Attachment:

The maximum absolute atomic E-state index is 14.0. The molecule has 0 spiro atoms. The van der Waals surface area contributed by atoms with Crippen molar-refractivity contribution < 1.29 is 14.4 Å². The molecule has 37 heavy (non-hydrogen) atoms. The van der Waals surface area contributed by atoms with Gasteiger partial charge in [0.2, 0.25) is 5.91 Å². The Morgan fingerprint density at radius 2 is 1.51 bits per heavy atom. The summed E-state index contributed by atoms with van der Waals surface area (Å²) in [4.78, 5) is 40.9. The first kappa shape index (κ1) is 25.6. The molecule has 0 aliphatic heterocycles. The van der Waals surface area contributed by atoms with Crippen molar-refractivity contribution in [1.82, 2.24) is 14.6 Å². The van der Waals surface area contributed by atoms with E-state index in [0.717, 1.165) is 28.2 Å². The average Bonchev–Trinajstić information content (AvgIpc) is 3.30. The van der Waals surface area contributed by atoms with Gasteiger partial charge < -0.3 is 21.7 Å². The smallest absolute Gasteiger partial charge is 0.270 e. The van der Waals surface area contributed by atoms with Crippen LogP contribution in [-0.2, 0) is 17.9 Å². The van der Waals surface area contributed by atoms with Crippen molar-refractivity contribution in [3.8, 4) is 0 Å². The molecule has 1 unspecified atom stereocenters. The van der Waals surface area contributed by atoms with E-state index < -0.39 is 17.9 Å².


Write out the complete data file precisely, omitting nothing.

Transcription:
The maximum absolute atomic E-state index is 14.0. The molecule has 0 spiro atoms. The van der Waals surface area contributed by atoms with Crippen molar-refractivity contribution < 1.29 is 14.4 Å². The molecule has 37 heavy (non-hydrogen) atoms. The van der Waals surface area contributed by atoms with Gasteiger partial charge in [0.2, 0.25) is 5.91 Å². The Morgan fingerprint density at radius 2 is 1.51 bits per heavy atom. The summed E-state index contributed by atoms with van der Waals surface area (Å²) in [4.78, 5) is 40.9. The first kappa shape index (κ1) is 25.6. The molecule has 0 aliphatic heterocycles. The van der Waals surface area contributed by atoms with Crippen molar-refractivity contribution in [1.82, 2.24) is 14.6 Å². The van der Waals surface area contributed by atoms with E-state index in [0.717, 1.165) is 28.2 Å². The average Bonchev–Trinajstić information content (AvgIpc) is 3.30. The van der Waals surface area contributed by atoms with Gasteiger partial charge < -0.3 is 21.7 Å². The smallest absolute Gasteiger partial charge is 0.270 e. The van der Waals surface area contributed by atoms with Crippen LogP contribution in [-0.2, 0) is 17.9 Å². The van der Waals surface area contributed by atoms with Crippen molar-refractivity contribution in [3.8, 4) is 0 Å². The molecule has 1 unspecified atom stereocenters. The van der Waals surface area contributed by atoms with E-state index < -0.39 is 17.9 Å².